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Diabetes Care. 2012 May;35(5):945-7. doi: 10.2337/dc11-1343. Epub 2012 Feb 14.

Sustained effects of a mindfulness-based stress-reduction intervention in type 2 diabetic patients: design and first results of a randomized controlled trial (the Heidelberger Diabetes and Stress-study).

Author information

1
Department of Medicine II and Psychosomatics, University of Heidelberg, Heidelberg, Germany. mechthild.hartmann@med.uni-heidelberg.de

Abstract

OBJECTIVE:

To determine whether a mindfulness-based stress reduction (MBSR) intervention is effective for reducing psychosocial distress (i.e., depression, psychosocial stress) and the progression of nephropathy (i.e., albuminuria) and for improving the subjective health status of patients with type 2 diabetes.

RESEARCH DESIGN AND METHODS:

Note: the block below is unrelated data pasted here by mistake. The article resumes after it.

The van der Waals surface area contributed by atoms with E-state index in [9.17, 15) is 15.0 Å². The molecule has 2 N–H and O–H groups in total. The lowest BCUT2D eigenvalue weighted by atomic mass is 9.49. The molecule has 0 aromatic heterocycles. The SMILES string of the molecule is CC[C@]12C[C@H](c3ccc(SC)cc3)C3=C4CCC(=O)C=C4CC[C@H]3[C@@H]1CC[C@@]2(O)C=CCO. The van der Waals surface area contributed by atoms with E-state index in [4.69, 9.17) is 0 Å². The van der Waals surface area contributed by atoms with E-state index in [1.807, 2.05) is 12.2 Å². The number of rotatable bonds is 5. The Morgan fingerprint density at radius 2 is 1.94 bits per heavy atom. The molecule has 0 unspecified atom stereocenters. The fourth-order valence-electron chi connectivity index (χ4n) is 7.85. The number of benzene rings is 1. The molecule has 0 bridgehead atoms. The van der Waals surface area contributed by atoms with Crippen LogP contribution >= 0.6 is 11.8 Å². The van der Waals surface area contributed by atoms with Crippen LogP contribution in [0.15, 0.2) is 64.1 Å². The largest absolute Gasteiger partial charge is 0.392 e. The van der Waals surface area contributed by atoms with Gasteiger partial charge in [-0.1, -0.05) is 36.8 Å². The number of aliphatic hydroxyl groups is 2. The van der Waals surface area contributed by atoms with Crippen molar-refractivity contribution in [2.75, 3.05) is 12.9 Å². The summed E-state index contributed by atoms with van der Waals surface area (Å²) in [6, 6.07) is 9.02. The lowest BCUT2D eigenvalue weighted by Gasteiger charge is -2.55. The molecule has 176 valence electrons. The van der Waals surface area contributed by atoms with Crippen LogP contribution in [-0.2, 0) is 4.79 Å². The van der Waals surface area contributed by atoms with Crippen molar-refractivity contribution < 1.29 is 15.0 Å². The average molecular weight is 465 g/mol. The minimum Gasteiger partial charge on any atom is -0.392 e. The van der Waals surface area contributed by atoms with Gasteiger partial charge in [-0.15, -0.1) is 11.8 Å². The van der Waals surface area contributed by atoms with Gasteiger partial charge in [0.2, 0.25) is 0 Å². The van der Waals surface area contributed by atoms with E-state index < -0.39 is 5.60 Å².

Patients with type 2 diabetes and microalbuminuria were randomized to a mindfulness-based intervention (n = 53) or a treatment-as-usual control (n = 57) group. The study is designed to investigate long-term outcomes over a period of 5 years. We present data up to the first year of follow-up (FU).

RESULTS:

At FU, the MBSR group showed lower levels of depression (d = 0.71) and improved health status (d = 0.54) compared with the control group. No significant differences in albuminuria were found. Per-protocol analysis also showed higher stress reduction in the intervention group (d = 0.64).

CONCLUSIONS:

MBSR intervention achieved a prolonged reduction in psychosocial distress. The effects on albuminuria will be followed up further.

TRIAL REGISTRATION:

ClinicalTrials.gov NCT00263419.

PMID:
22338101
PMCID:
PMC3329807
DOI:
10.2337/dc11-1343
[Indexed for MEDLINE]
Free PMC Article

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